WASHINGTON — Senate Majority Leader Harry Reid is considering changing Senate filibuster rules and potentially invoking the “nuclear option” in response to Republicans’ recent use of the procedure to block judicial nominees.
Senate rules currently require a two-thirds majority vote to proceed to a vote on a bill or a nomination, or to change the rules of the Senate. This gives the minority the power to block bills or nominees that they do not like by voting ‘no’ on the procedural vote to take up the bill. The nuclear option would change the rules to allow such things to pass with a simple majority.
“I’m at the point where we need to do something to allow government to function,” Reid said at a press conference Tuesday when asked if he would consider the nuclear option as a response to the blocking of three nominees to the Court of Appeals of the D.C. Circuit.
“I’m considering looking at the rules,” he added when pressed.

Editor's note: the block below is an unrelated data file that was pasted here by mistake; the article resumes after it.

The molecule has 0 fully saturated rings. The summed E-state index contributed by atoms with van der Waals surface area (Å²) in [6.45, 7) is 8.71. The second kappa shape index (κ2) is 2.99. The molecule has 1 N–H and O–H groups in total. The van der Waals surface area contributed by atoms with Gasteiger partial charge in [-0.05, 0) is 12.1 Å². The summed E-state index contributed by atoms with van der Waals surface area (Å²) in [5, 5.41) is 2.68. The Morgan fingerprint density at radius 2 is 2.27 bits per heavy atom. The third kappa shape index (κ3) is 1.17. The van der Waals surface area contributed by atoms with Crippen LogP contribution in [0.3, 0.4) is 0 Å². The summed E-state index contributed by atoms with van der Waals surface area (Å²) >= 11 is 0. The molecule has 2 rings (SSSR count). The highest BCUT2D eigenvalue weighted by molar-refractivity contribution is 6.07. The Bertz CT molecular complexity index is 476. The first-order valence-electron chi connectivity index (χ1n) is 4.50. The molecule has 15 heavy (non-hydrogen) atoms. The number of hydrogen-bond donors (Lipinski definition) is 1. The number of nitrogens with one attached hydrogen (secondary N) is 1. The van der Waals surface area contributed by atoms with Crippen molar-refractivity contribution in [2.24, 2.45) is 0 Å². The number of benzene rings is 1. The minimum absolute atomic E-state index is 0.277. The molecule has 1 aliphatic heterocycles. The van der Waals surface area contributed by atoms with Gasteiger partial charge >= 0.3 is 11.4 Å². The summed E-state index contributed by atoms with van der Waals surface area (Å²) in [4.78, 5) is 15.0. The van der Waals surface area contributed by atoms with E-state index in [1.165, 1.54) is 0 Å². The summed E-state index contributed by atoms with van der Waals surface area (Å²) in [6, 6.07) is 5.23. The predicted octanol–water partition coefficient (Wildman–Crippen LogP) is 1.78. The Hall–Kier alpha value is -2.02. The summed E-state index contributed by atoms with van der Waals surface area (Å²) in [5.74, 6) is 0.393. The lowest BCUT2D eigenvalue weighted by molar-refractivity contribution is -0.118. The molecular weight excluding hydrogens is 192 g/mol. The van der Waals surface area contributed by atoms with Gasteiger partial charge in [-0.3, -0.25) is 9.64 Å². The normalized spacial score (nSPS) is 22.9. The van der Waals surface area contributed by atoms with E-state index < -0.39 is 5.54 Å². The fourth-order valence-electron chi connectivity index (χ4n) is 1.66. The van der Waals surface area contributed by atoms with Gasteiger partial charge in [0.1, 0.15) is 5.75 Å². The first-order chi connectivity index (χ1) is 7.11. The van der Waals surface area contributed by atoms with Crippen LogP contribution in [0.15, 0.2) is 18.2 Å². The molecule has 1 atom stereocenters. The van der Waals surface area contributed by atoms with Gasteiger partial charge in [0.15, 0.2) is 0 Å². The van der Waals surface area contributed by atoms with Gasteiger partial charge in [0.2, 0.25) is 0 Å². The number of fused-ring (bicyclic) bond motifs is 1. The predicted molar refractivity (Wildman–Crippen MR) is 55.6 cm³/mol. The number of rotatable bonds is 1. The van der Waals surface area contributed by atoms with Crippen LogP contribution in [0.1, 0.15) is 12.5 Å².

Some members of Reid’s caucus have voiced support for a rules change to streamline the process and stop the constant fight over nominees. Others, however, have said that changing the rules governing filibusters would harm the fabric of the Senate, and hurt Democrats if they were to lose the majority.
Still, Reid said, tradition was not a sufficient reason to keep the rules as they are.
“The world’s not like it was 30 years ago,” he said.
Reid said he would “insist on getting all three” of the nominees that Republicans have blocked in the past weeks confirmed.
“Qualified nominees deserve a simple yes or no vote,” he said.